How can psychological knowledge assist in spiritual life?
Following Orthros and a continental breakfast on Thursday morning, on the feast day of the Holy and Righteous Simeon the God-receiver Anna, the final plenary session began, entitled: How Can Psychologic Knowledge Assist in Spiritual Life?
Holy Hierarchical Divine Liturgy
The second full day of the Sts. Sebastian and Mardarije Orthodox Institute began early in the morning Wednesday, February 15, 2017, the feast day of the Meeting of the Lord, with the Holy Hierarchical Divine Liturgy officiated by His Grace Bishop Irinej of Eastern America and His Grace Bishop Maxim of Western America, the host hierarch and the concelebration of a number of diocesan and visiting clergy. In his homily following the liturgy Bishop Irinej spoke of the gift of the encounter with Christ that we are given in the Holy Liturgy, mirroring the encounter of St. Symeon with Christ celebrated in the Feast. It is because of this encounter which we have now in the liturgy that we have the hope –even a foretaste – of that great and final encounter with Christ at His second and glorious coming.
What a tender scene the Meeting of the Lord shows us! The venerable elder Simeon, holding the infant God in his hands, on either side of him are the righteous Joseph and the Most Holy Mother of God. Not far away is the Prophetess Anna, an eighty-year-old faster and woman of prayer. Their eyes are all directed toward the Savior. Their attention is absorbed by Him and they drink in spiritual sweetness from Him, which feeds their souls. You can judge for yourself how blessed was the state of these souls!
However, brethren, we are called not only to think about this blessedness, but also to taste it in reality, for all are called to have and carry the Lord in themselves, and to disappear in Him with all the powers of their spirit. When we have reached that state, then our blessedness will be no lower than that of those who participated in the Meeting of the Lord. They were blessed who saw it; we shall be blessed who have not seen, but believed. Pay attention. I will show you briefly how to achieve this. Here is what you should do.
The Martyr Tryphon was born in Phrygia, one of the districts of Asia Minor, in the village of Lampsacus. From his early years the Lord granted him the power to cast out demons and to heal various maladies. He once saved the inhabitants of his native city from starvation. Saint Tryphon, by the power of his prayer, turned back a plague of locusts that were devouring the grain and devastating the fields.
Saint Tryphon gained particular fame by casting out an evil spirit from the daughter of the Roman emperor Gordian (238-244). Helping everyone in distress, he asked only one thing from them: faith in Jesus Christ, by Whose grace he healed them.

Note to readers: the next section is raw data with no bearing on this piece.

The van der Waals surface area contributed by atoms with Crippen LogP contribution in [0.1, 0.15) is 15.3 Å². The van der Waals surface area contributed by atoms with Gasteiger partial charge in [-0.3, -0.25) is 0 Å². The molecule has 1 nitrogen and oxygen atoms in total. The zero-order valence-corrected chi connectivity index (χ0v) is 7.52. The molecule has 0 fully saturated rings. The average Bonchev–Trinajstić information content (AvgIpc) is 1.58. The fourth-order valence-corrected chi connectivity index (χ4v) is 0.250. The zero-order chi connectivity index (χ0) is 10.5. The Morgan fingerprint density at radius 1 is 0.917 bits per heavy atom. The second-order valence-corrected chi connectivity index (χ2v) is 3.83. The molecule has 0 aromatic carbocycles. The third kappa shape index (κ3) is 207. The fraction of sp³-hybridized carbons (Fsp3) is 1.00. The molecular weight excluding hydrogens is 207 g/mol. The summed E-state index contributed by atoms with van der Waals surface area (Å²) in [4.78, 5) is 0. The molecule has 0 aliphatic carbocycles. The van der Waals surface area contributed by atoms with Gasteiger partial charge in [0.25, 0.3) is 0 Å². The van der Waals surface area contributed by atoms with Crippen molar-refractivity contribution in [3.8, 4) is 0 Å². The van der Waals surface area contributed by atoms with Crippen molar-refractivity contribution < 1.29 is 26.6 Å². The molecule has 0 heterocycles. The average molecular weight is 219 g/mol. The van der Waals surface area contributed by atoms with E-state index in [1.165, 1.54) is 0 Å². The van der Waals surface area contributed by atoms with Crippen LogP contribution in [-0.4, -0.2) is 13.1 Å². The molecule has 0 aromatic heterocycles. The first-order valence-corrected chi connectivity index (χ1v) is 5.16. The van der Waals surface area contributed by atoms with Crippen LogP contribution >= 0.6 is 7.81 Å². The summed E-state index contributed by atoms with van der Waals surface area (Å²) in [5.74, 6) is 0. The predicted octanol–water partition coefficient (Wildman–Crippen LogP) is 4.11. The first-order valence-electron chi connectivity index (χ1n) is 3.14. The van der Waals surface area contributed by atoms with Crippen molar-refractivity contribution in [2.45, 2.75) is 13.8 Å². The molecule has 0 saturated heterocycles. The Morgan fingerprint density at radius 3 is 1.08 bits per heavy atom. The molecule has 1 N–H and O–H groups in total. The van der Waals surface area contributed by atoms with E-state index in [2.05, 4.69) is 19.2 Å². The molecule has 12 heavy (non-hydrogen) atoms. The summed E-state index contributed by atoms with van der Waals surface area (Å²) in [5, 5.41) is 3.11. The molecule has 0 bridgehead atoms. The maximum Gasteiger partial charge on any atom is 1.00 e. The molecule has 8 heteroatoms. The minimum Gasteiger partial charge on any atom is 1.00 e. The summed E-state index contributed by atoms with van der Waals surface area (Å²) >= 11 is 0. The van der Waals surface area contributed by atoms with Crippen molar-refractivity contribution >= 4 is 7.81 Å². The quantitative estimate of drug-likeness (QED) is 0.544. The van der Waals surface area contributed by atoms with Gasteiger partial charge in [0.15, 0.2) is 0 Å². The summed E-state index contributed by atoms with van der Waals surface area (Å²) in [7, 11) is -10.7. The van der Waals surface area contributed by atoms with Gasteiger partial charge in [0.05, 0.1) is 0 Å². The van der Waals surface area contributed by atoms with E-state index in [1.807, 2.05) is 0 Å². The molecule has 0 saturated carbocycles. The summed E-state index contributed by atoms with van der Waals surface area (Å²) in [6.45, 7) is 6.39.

Each of these saints has his own feast day: St. Basil the Great, January 1; St. Gregory the Theologian, January 25; and St. John Chrysostom, January 27. This combined feast day, January 30, was instituted in the eleventh century during the reign of Emperor Alexius Comnenus. Once, a debate arose among the people concerning who among the three was the greatest. Some extolled Basil because of his purity and courage; others extolled Gregory for his unequaled depth and lofty mind in theology; still others extolled Chrysostom because of his eloquence and clarity in expounding the Faith. Thus some were called Basilians, others Gregorians, and the third were called Johannites. This debate was settled by divine providence, to the benefit of the Church and to the even greater glory of the three saints. Bishop John of Euchaita (June 14) had a vision in a dream: At first all three of these saints appeared to him separately in great glory and indescribable beauty, and after that, all three appeared together. They said to him: “As you see, we are one in God and there is nothing contradictory in us; neither is there a first or a second among us.” The saints also advised Bishop John to write a common service for them and to order a common feast day of celebration. Following this wonderful vision, the debate was settled in this manner: January 30 would be designated as the common feast of these three hierarchs. The Greeks consider this feast not only an ecclesiastical feast, but also their greatest national and school holiday.
Sunday of the Prodigal Son; The Three Holy Hierarchs: Saints Basil the Great, Gregory the Theologian, and John Chrysostom
RESURRECTIONAL TROPARION - TONE ONE: When the stone had been sealed by the Jews; while the soldiers were guarding Thy most pure Body; Thou didst arise on the third day, O Savior, granting life to the world. The powers of heaven therefore cried to Thee, O Giver of Life: Glory to Thy Resurrection, O Christ! Glory to Thy Kingdom! Glory to Thy dispensation, O Thou who lovest mankind.